Also, as shown in FIG. 4, an external circumferential groove 14a and internal circumferential groove 14b are formed and through-holes 14c are arranged between the two packings 16 in the second piston 14, while a storage space for the operating fluid 24 is formed from the space between these. Consequently, even if traces of operating fluid 24 are scraped out by the piston rod 15, this operating fluid 24 can be accumulated in the aforementioned accumulation space between the two packings 16. It is thereby possible to prevent the operating fluid 24 from being put into a high-pressure condition and leaking to the outside, and entrainment of air from outside the buffering device 10 can be minimized.

Also, when the switchgear is a circuit breaker and high-speed re-closure and interruption action is performed in which a second interruption action is implemented in a short time (within 0.3 sec), the first piston 13 and the piston rod 15 must be returned to their prescribed positions. In the first embodiment, the first piston 13 and the piston rod 15 are moved by the action of the first return spring 18. Also, the pressurized operating fluid 24 in the liquid chamber 28 can be returned from the oil return path 15a of the piston rod 15 and the through-holes 21 into the high-pressure chamber 25 by the second return spring 20 and the second piston 14. In this way, the first piston 13 and the piston rod 15 can be rapidly returned to their original positions.

Also, the second piston 14 is forced onto the second return spring 19 by the pressure of the operating fluid 24 flowing into the liquid chamber 28 from the low-pressure chamber 27, with the result that the second return spring 20 is compressed. If the pressure at this point is larger than the force of the second return spring 20, there is a possibility that the second return spring 20 may get stuck. If the second return spring 20 gets stuck, damage occurs between the bare wires, with the risk that the durability of the spring itself may be lowered. Accordingly, in the first embodiment, generation of this inconvenience is prevented by providing a collar 26 that restricts the height of the compression of the second return spring 20.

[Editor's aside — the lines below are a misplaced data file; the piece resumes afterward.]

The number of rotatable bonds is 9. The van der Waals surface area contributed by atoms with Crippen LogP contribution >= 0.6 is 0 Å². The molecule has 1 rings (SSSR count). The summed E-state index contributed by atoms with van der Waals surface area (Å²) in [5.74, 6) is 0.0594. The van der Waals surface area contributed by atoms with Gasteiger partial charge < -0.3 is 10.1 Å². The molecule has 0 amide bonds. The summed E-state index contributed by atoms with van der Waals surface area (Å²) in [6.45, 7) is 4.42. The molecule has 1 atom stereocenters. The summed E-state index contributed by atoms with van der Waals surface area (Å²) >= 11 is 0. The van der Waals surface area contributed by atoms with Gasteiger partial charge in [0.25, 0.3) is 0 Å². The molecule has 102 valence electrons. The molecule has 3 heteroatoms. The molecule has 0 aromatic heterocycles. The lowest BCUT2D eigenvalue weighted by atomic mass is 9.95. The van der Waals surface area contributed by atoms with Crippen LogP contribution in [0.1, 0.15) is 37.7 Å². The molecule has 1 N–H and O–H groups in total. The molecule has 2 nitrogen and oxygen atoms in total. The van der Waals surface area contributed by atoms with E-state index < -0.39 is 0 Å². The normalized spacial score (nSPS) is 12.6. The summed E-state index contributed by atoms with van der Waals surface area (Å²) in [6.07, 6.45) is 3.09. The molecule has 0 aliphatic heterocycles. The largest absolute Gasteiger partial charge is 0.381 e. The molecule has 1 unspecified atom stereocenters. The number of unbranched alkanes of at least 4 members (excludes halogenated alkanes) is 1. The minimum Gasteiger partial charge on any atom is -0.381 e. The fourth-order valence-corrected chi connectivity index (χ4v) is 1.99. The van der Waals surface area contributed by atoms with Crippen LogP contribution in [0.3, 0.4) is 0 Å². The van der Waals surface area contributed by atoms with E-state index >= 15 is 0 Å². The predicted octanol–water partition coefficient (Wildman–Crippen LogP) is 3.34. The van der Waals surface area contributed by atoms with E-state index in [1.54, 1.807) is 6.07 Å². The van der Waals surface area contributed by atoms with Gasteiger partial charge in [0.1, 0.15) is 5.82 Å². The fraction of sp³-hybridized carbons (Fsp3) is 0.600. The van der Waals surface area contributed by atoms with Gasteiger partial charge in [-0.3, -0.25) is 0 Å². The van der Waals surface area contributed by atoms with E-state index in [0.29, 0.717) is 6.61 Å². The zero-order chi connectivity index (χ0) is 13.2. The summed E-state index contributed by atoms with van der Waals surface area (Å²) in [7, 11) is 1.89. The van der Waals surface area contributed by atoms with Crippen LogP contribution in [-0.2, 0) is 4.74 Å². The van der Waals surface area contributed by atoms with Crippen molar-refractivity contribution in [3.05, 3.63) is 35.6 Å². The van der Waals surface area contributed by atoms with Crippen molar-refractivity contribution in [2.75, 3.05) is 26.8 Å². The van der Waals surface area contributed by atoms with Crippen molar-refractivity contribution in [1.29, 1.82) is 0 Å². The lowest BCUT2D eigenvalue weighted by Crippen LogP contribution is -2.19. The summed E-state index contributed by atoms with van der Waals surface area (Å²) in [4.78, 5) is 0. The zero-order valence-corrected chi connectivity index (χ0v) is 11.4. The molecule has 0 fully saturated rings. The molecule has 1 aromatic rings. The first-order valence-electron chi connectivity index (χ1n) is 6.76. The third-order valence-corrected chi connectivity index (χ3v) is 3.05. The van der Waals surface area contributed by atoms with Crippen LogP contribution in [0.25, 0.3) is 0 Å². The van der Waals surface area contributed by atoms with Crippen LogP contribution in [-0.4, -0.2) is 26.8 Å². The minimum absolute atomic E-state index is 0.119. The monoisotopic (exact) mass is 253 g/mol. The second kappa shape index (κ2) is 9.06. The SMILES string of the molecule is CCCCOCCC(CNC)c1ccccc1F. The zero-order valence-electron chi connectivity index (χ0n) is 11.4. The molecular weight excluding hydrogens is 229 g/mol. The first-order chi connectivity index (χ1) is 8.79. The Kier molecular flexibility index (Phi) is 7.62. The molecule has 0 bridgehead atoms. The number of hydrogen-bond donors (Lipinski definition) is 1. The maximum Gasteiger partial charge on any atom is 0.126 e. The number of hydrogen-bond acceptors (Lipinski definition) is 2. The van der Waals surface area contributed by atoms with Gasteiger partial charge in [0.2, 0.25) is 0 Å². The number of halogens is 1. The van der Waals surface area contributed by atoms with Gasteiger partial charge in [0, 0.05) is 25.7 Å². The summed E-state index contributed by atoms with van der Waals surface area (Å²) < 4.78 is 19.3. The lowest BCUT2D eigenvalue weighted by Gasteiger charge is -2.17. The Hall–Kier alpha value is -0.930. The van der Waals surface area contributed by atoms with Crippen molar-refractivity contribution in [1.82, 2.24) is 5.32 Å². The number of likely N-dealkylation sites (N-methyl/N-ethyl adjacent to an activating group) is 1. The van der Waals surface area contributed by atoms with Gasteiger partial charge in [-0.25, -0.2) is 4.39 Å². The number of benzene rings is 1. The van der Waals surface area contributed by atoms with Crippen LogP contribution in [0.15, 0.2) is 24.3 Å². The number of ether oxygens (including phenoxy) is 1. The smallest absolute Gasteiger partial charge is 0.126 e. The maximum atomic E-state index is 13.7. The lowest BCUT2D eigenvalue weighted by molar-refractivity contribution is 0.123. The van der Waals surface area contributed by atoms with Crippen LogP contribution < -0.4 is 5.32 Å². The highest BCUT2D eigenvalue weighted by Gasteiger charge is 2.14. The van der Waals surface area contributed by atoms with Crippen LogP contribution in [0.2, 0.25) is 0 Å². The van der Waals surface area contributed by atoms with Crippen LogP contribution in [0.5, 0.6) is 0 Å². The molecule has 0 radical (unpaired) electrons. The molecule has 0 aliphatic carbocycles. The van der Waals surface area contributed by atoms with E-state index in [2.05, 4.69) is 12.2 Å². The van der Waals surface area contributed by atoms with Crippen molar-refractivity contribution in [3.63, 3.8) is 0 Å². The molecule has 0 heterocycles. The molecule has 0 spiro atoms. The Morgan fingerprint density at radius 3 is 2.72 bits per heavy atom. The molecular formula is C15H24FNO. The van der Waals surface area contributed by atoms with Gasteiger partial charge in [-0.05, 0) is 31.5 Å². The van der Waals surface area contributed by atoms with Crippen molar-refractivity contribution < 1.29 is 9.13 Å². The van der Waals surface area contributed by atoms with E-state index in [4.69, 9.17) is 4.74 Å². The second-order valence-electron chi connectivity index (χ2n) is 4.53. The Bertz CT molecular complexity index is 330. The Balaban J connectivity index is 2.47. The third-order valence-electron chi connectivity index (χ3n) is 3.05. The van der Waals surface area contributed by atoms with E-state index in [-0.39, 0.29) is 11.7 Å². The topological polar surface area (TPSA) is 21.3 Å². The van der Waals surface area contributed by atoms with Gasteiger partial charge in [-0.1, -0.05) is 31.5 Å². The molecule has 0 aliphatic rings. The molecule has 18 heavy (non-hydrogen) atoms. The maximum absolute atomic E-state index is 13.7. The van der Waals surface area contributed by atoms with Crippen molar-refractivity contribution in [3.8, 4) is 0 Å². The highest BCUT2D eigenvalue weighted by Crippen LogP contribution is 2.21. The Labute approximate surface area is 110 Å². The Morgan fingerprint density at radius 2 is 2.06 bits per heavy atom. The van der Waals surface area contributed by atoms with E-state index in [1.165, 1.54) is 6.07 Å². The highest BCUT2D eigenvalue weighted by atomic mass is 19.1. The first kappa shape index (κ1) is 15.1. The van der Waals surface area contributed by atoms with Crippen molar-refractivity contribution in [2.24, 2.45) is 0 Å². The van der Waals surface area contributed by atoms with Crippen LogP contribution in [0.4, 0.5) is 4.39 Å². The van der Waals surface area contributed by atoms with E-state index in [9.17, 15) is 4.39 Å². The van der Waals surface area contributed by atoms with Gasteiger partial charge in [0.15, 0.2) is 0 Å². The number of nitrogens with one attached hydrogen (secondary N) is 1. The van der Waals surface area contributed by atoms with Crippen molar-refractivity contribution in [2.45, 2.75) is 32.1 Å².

Furthermore, as shown also in FIG. 7, by making the diameter of the circular convex surface section 15c (i.e. the diameter of the circular section that makes planar contact with the spring rod 5 on the side of the opposite face) of the piston head 15b less than the diameter of the piston rod 15, it is possible to keep the bending force acting on the piston rod 15 small while employing a large contact area, when the piston head 15b collides with the restraining plate 7. In this way, mechanical strength and reliability of the piston rod 15 can be improved.

Incidentally the reason for referring to FIG. 7, which is described later, is that it might not be altogether easy to identify what is meant by the diameter of the circular convex surface section 15c in FIG. 1.

[2] Second Embodiment

Construction

Next, a second embodiment of a buffering device for the operating mechanism of a switchgear according to the present invention will be described with reference to FIG. 5. FIG. 5 is a cross-sectional view showing the closed condition of the second embodiment of a buffering device for the operating mechanism of a switchgear. It should be noted that parts that are identical with or similar to corresponding parts in the first embodiment are given the same reference numerals, to avoid duplication of description.

In the second embodiment, the mounting position of the buffering device 10 shown in FIG. 1 and the construction of the plug 23 and second return spring seat 19 are altered. Specifically, a construction is adopted in which the external cylinder 11 is fixed to the restraining plates 7, the spring rod 5 is fixed to the interruption spring seat 4, and the end of the spring rod 5 and the end of the piston rod 15 are engaged in such a way that they can be freely brought into contact or separated.

Also one end of the plug 23 projects into the interior of the internal cylinder 12 and is engaged with a step 12a of the internal cylinder 12 in such a way that it can be freely separated therefrom, so that an air chamber 29 is formed from the internal cylinder 12 and plug 23. Furthermore, a plug hole 23a is formed in the plug 23 so as to link the high-pressure chamber 25 and the air chamber 29. A throttle valve 30 having an extremely small flow path is arranged on the side of the high-pressure chamber 25 in the plug hole 23a, so that the air in the operating fluid 24 is shut into the high-pressure chamber 29. Also, projections 19a are arranged at the outer circumference of the second return valve seat 19 and the collar 26 that is employed in the first embodiment is dispensed with.

(Interruption Action)

In the second embodiment constructed as above, during interruption action, the same action as in the case of the first embodiment is performed; however, a difference is that the circular convex surface section 15c of the piston head 15b abuts the end of the spring rod 5 rather than the restraining plate 7. A further difference is that the second piston 14 abuts the projections 19a of the second return spring seat 19 rather than the collar 26.

(Closure Action)

It should be noted that, in the second embodiment, in closure action, the same action as in the case of the first embodiment is performed: the closure action in the second embodiment can thus be easily deduced from the description of the interruption action given above, so a detailed description thereof is dispensed with.